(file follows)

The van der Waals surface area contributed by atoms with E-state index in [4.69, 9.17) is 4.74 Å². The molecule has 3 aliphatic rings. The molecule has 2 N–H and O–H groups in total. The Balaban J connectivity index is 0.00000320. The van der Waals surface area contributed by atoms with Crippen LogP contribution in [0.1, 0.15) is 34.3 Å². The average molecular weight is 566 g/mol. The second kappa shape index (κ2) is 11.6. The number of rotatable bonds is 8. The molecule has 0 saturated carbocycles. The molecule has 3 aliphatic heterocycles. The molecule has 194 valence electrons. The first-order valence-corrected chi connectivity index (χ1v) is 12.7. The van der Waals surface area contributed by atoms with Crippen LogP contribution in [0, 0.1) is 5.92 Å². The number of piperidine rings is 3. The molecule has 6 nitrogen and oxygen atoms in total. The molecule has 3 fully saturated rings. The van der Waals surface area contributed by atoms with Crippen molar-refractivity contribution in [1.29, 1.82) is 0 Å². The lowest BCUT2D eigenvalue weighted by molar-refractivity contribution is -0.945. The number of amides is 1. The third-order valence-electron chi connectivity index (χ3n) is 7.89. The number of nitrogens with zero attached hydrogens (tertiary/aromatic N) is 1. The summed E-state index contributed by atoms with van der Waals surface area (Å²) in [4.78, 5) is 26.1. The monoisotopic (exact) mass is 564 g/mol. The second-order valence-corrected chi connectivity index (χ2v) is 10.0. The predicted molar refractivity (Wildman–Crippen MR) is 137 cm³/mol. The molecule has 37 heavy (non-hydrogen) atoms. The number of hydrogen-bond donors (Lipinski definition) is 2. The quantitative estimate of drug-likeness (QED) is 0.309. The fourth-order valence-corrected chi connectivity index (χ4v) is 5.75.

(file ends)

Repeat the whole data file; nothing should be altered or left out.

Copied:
The van der Waals surface area contributed by atoms with E-state index in [4.69, 9.17) is 4.74 Å². The molecule has 3 aliphatic rings. The molecule has 2 N–H and O–H groups in total. The Balaban J connectivity index is 0.00000320. The van der Waals surface area contributed by atoms with Crippen LogP contribution in [0.1, 0.15) is 34.3 Å². The average molecular weight is 566 g/mol. The second kappa shape index (κ2) is 11.6. The number of rotatable bonds is 8. The molecule has 0 saturated carbocycles. The molecule has 3 aliphatic heterocycles. The molecule has 194 valence electrons. The first-order valence-corrected chi connectivity index (χ1v) is 12.7. The van der Waals surface area contributed by atoms with Crippen LogP contribution in [0, 0.1) is 5.92 Å². The number of piperidine rings is 3. The molecule has 6 nitrogen and oxygen atoms in total. The molecule has 3 fully saturated rings. The van der Waals surface area contributed by atoms with Crippen molar-refractivity contribution in [1.29, 1.82) is 0 Å². The lowest BCUT2D eigenvalue weighted by molar-refractivity contribution is -0.945. The number of amides is 1. The third-order valence-electron chi connectivity index (χ3n) is 7.89. The number of nitrogens with zero attached hydrogens (tertiary/aromatic N) is 1. The summed E-state index contributed by atoms with van der Waals surface area (Å²) in [4.78, 5) is 26.1. The monoisotopic (exact) mass is 564 g/mol. The second-order valence-corrected chi connectivity index (χ2v) is 10.0. The predicted molar refractivity (Wildman–Crippen MR) is 137 cm³/mol. The molecule has 37 heavy (non-hydrogen) atoms. The number of hydrogen-bond donors (Lipinski definition) is 2. The quantitative estimate of drug-likeness (QED) is 0.309. The fourth-order valence-corrected chi connectivity index (χ4v) is 5.75.